Meet John and Jack Warnock. Together, they milk 234 VikingGoldenCross cows at Eastfield Farm, near Biggar in Scotland.
Driving high milk solids production from grazed grass and quality forage is the linchpin of the Warnock family’s autumn-calving dairy enterprise.
Last year their herd averaged 625kg of milk solids per cow from an average cow bodyweight of 580kg in their first lactation. They believe sourcing VikingGoldenCross cows that thrive in their pasture-based system has been key to unlocking much of this potential.
The autumn-block system is a departure from John Warnock’s previous all-year-round calving herd. After dispersing his herd of Holsteins in 2015 due to rock-bottom milk prices, John spent a six-year stint contract farming pure Jerseys.
But when his son Jack decided to return home to Eastfield Farm, in Coulter, they settled on a hybrid between the two systems in which Jack had cut his teeth.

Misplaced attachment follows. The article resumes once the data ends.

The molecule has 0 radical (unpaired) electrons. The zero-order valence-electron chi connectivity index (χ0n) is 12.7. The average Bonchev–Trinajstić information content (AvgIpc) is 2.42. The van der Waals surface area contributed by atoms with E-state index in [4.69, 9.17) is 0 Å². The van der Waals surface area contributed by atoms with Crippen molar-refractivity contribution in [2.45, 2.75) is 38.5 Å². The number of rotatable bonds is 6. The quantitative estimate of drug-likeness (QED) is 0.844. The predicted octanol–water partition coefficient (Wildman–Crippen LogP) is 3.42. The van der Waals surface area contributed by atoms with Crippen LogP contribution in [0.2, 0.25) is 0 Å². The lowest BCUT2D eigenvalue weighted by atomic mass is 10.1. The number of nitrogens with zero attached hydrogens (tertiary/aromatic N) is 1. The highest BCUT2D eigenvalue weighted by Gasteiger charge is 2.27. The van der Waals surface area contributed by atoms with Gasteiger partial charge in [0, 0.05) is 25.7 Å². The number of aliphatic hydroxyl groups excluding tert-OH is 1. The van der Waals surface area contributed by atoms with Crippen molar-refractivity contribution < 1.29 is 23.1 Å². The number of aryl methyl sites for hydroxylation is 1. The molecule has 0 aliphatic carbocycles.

“I went to New Zealand in 2018 and saw a lot of simple, spring systems. It was labour extensive during the summer months, and I liked seeing cows at grass. Then I worked for two and a half years on an intensive farm milking three times a day where you can control a lot more. Autumn calving was the best of both worlds,” explains Jack.
An autumn block also suited the farm’s grass-growing climate. The farm is situated 750ft above sea level, which can delay spring grass growth and result in bitterly cold winters. It also knitted well with the farms’ existing sheep enterprise, spreading family workload between spring lambing and autumn calving.
John’s wife Margaret, and daughter, Megan, both being indispensable to the business. Both rear calves and Megan relief milks on weekends around her job as a vet nurse.